Although they have historically decreased over time, Congress may occasionally add to the responsibilities of the secretary of state. One such instance occurred in 2014, when Congress passed the Sean and David Goldman International Child Abduction Prevention and Return Act which mandated actions the Secretary of State must take in order to facilitate the return of abducted children from nations who are party to the Hague Convention on the Civil Aspects of International Child Abduction.[17]

As the highest-ranking member of the cabinet, the secretary of state is the third-highest official of the executive branch of the U.S. federal government, after the president and vice president, and is fourth in line to succeed the presidency, after the vice president, the speaker of the House of Representatives, and the president pro tempore of the Senate.

Six past secretaries of state  Jefferson, Madison, Monroe, John Quincy Adams, Van Buren and Buchanan  have gone on to be elected president. Others, including Henry Clay, Daniel Webster, Lewis Cass, John C. Calhoun, John M. Clayton, William L. Marcy, William Seward, Edward Everett, Jeremiah S. Black, James Blaine, Elihu B. Washburne, Thomas F. Bayard, John Sherman, Walter Q. Gresham, William Jennings Bryan, Philander C. Knox, Charles Evans Hughes, Elihu Root, Cordell Hull, Edmund Muskie, Alexander Haig, John Kerry, and Hillary Clinton have also campaigned as presidential candidates, either before or after their term of office as Secretary of State, but were ultimately unsuccessful. The position of Secretary of State has therefore been viewed to be a consolation prize for failed presidential candidates.[18]

See also


  1. "Protocol Reference". United States Department of State. Retrieved January 31, 2021.
  2. "United Nations Heads of State, Protocol and Liaison Service" (PDF). United Nations. January 29, 2021. Archived from the original (PDF) on September 14, 2020. Retrieved January 31, 2021.
  3. "3 U.S. Code § 19 – Vacancy in offices of both President and Vice President; officers eligible to act". Cornell Law School.
  4. 5 U.S.C. § 5312.
  5. "Heads of State, Heads of Government, Ministers for Foreign Affairs", Protocol and Liaison Service, United Nations. Retrieved November 2, 2012.
  6. NATO Member Countries, NATO. Retrieved November 2, 2012.
  7. "Cabinets and Counselors: The President and the Executive Branch" (1997). Congressional Quarterly. p. 87.
  8. "Salary Table No. 2021-EX Rates of Basic Pay for the Executive Schedule (EX)" (PDF).
  9. "U.S. Senate: U.S. Senate Roll Call Votes 117th Congress – 1st Session". www.senate.gov. Retrieved January 31, 2021.
  10. Short 1923, pp. 55–56.
  11. "1 United States Statutes at Large, Chapter 4, Section 1".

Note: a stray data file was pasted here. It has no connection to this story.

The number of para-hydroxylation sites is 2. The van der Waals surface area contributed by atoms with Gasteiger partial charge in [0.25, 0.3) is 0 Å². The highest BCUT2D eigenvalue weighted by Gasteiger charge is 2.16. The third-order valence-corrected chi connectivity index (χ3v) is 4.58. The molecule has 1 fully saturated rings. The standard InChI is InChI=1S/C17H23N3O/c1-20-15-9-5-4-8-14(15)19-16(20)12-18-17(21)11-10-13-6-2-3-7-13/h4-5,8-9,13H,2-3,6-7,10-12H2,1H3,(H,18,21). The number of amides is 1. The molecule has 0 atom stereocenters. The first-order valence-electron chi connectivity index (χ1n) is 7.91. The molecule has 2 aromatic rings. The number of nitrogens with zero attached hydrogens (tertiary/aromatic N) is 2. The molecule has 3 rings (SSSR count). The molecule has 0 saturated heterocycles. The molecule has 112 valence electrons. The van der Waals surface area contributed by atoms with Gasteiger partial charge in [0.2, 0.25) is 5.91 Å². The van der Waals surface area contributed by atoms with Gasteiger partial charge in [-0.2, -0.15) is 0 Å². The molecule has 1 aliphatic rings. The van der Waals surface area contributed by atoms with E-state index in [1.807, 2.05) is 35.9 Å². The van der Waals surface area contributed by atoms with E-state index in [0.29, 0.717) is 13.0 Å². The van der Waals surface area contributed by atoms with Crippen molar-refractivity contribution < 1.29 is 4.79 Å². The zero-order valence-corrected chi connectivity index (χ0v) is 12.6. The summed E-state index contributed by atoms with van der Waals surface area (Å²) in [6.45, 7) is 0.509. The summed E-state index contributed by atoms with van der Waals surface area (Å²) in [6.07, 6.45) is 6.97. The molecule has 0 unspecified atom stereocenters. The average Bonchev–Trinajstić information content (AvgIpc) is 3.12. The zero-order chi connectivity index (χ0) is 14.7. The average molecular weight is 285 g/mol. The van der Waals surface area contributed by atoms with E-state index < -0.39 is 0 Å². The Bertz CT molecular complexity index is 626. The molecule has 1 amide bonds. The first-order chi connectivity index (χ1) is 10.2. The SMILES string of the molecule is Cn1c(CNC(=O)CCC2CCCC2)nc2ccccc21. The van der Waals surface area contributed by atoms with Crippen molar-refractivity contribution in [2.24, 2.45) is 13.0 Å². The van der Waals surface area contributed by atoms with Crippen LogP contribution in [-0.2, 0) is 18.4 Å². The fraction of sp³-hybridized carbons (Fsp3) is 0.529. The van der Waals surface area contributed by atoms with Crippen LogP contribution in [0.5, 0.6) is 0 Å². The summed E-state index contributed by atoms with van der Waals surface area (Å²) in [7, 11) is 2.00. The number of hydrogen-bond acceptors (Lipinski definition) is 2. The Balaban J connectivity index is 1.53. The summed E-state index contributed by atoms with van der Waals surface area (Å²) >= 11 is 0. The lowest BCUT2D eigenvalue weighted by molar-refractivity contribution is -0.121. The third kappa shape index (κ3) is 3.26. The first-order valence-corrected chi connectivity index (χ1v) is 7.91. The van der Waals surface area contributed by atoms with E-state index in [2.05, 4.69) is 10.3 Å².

12. "Duties of the Secretary of State". U.S. Department of State. Retrieved February 1, 2017.
  13. Ford, Worthington C., ed. (1927). Statesman and Friend: Correspondence of John Adams with Benjamin Waterhouse, 1784–1822. Boston, MA: Little, Brown, and Company. p. 57.
  14. "Administrative Timeline of the Department of State - Department History - Office of the Historian". history.state.gov. Retrieved January 10, 2022.
  15. "Duties of the Secretary of State of the United States". www.state.gov. United States Department of State. January 20, 2009. Retrieved March 28, 2010.
  16. "3 U.S. Code § 20 – Resignation or refusal of office". LII / Legal Information Institute. Retrieved January 31, 2021.
  17. "H.R.3212 - 113th Congress (2013-2014): Sean and David Goldman International Child Abduction Prevention and Return Act of 2014". www.congress.gov. August 8, 2014. Retrieved May 1, 2022.
  18. Stone, Andrea (August 12, 2014). "Why Do Secretaries of State Make Such Terrible Presidential Candidates?". Smithsonian Magazine. Retrieved September 15, 2021.{{cite magazine}}: CS1 maint: url-status (link)


Further reading

  • Bemis, Samuel Flagg, ed. (1963) The American Secretaries of State and Their Diplomacy (19 vols.), scholarly biographies
  • Graebner, Norman A., ed. (1961) An Uncertain Tradition: American Secretaries of State in the Twentieth Century scholarly essays on John Hay through John Foster Dulles.
  • Hopkins, Michael F. (2008) "President Harry Truman's Secretaries of State: Stettinius, Byrnes, Marshall and Acheson" Journal of Transatlantic Studies v.6 n.3 pp. 290–304.
  • Mihalkanin, Edward, ed. (2004) online American Statesmen: Secretaries of State from John Jay to Colin Powell short scholarly articles by experts